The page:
In the end we have oil prices that are not historically high, long term supplies are fine, the current bounce can be explained by minor unconnected events around the world and anyway, oil is only 25% of the importance to the economy that it was two decades ago.
Sure, filling the tank is a pain at the moment but it's not a crisis. Back to sleep everyone.

August 14, 2004 in Economics | Permalink

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Comments

I'd be interested in your comments regarding REFINERY capacity.

Is it correct that there is less than 3% "slack" in the refinery system and that each time a refinery has to change over from one source of crude to another (Say, Saudi crude to Russian) it goes out of production for awhile?
What does that, (and changing from one source to another at increasing frequencies as crude prices of each source fluctuate) do to price of petrol/gasoline?

If some powerful nation like the US decided to build a gov't refinery "for miiitary fuels" would that compete usefully with the existing capacity, introduce useful "slack" -- or would it just exagerate flucuations?

Posted by: Pouncer | Aug 16, 2004 5:19:14 PM

To take them in order:
Absolutely the best place on refineries is Lynne Kiesling's blog " Knowledge Problem". An academic economist who specialises in such areas as the electricity grid and network and has done good work on refining capacity. She had a lot in the spring about the change over from winter to summer fuels for example, and also on the 30 - 40 different blends of gas you have in the US not.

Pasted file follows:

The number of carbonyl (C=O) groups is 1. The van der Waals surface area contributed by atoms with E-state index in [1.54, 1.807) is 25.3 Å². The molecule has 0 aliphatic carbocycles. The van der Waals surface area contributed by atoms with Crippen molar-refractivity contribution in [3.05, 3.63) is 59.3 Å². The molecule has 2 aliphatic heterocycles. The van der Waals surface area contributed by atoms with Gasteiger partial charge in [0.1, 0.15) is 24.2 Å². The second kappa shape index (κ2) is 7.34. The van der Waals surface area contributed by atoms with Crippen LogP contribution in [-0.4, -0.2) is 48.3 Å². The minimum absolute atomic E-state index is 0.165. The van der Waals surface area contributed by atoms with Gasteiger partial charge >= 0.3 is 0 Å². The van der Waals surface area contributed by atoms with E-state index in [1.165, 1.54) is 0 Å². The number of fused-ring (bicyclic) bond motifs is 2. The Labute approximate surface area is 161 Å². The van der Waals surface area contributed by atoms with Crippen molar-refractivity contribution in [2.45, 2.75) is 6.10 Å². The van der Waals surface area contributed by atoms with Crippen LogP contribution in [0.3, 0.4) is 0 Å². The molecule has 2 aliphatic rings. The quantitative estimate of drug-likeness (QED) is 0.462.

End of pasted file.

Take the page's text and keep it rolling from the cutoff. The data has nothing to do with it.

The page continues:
From what I'm aware, US refineries run at 95% capacity. Given maintenance timeouts that if flat out.
The problems are not so much that the crude changes (I'll explain that in a moment) but that the blend of outputs changes. Obviously less heating oil is produced in the spring, for example. Each such change requires a short shut down and a tweak.
Crude inputs don't actually change that much. Yes, there are different grades of crude, but most refineries run off blends of such grades. Not so much Russian/Venezuelan/West Texas as a little heavy high suplhur, lots of light low sulphur and a little bit of something else for spice.
Military refineries? Not sure it would work.Now that ships are nuclear or gas turbine they really only use aviation, gas and diesel. That would leave huge amounts of the heavier fractions that they would have to dump somewhere. And also large amounts of aviation fuel that refineries already produce going spare.
The solution to refinery capacity is to relax the ability of NIMBY's to stop them being built. It would also help (and this is taken from Lynne's blog above and a recent TCS piece by someone whose name I can't remember, sorry), to reduce the number of different gas blends, returning the US to a nationwide market.

Posted by: Tim Worstall | Aug 16, 2004 6:25:41 PM

"I'd be interested in your comments regarding REFINERY capacity."

Political talk about oil always is always near-exclusively based on today's prices, with even recent history forgotten.

But way back in 1998 oil was actually down below $10/b. The story was: "OPEC Has Lost Control", "The New Era of Cheap Oil" and so on.

Of course the result of that was that the oil companies and OPEC closed down production and cut back on facilities all through the supply chain -- wells, refineries, transport, skilled people, everything.

E.g. look at this report from the time, with posted oil prices down as low as $4.65(!):

~~~